I’ve been listening to Emily D’Angelo’s debut album elageia (find out more in the next edition of Opera Canada). It features music by Missy Mazzoli, with whom I’m a bit familiar, and by Sarah Kirkland Snider and Hildur Gudnadóttir, who are both new to me. Like Mazzoli, Snider is an exponent of that kind of cross-genre vocal music that seems to be assuming some significance in the US music scene. I’ve been listening to her song cycle Penelope which riffs off Homer’s Odyssey from a woman’s POV. Specifically the texts, by playwright Ellen McLaughlin, tell the story of a woman re-engaging with the man she was married to who has gone missing missing for 20 years and returned with PTSD.
The fourteen songs in the cycle are set for solo female voice, chamber orchestra (including guitars and percussion) and electronics all engineered to create a particular soundscape. It’s somewhere between art song, synth pop and folk. At times quite hypnotic, at others it’s quite disturbing and very difficult to describe. At times harp and strings interact in a rather soothing way and then one gets hit with guitar, drums and electronics! It’s clever and original.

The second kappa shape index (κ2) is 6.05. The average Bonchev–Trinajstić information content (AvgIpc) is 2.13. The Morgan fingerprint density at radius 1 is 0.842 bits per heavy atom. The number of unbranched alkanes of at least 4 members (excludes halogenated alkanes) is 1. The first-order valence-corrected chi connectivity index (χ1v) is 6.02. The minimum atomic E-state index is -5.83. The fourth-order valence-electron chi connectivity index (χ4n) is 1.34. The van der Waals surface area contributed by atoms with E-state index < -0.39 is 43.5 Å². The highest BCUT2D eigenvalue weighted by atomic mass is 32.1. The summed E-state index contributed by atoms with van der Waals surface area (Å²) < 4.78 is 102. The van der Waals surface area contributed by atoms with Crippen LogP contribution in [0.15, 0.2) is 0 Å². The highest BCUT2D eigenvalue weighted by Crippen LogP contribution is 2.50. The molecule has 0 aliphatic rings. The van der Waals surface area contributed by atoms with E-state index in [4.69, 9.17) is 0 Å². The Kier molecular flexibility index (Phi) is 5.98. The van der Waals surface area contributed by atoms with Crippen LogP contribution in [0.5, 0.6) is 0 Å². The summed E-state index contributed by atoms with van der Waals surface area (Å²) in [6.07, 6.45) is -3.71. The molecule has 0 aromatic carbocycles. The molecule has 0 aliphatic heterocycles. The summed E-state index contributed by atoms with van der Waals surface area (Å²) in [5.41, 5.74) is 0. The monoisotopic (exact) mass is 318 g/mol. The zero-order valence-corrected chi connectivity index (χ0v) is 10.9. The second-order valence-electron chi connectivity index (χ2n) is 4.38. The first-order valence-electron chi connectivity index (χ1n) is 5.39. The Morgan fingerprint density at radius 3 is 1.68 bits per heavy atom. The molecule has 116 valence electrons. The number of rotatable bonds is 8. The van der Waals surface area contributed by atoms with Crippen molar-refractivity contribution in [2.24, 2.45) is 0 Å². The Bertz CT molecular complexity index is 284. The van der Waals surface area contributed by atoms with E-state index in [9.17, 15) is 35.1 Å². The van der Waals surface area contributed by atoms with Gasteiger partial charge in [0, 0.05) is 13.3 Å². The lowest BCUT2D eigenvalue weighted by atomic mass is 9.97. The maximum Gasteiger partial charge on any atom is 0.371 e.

The album is performed by classically trained vocalist Shara Worden (aka Shara Nova of My Brightest Diamond) and the chamber ensemble Signal conducted by Brad Lubman with sound design by Michael Hammond. It has to be said that Worden’s singing on this album is far from classical but then she’s performed in a range of styles (as well as playing multiple instruments) so that’s no big surprise. It’s all very skilfully done and beautifully engineered. I can’t pretend that this is the sort of music that will appeal to every opera or art song lover but I find it intriguing.
Economic and audience conditions post pandemic (at least in North America) are going to lead to a lot of searching for ways of combining text, drama and music that are much cheaper than fully staged grand opera. This kind of cross genre work may be one strand in that future.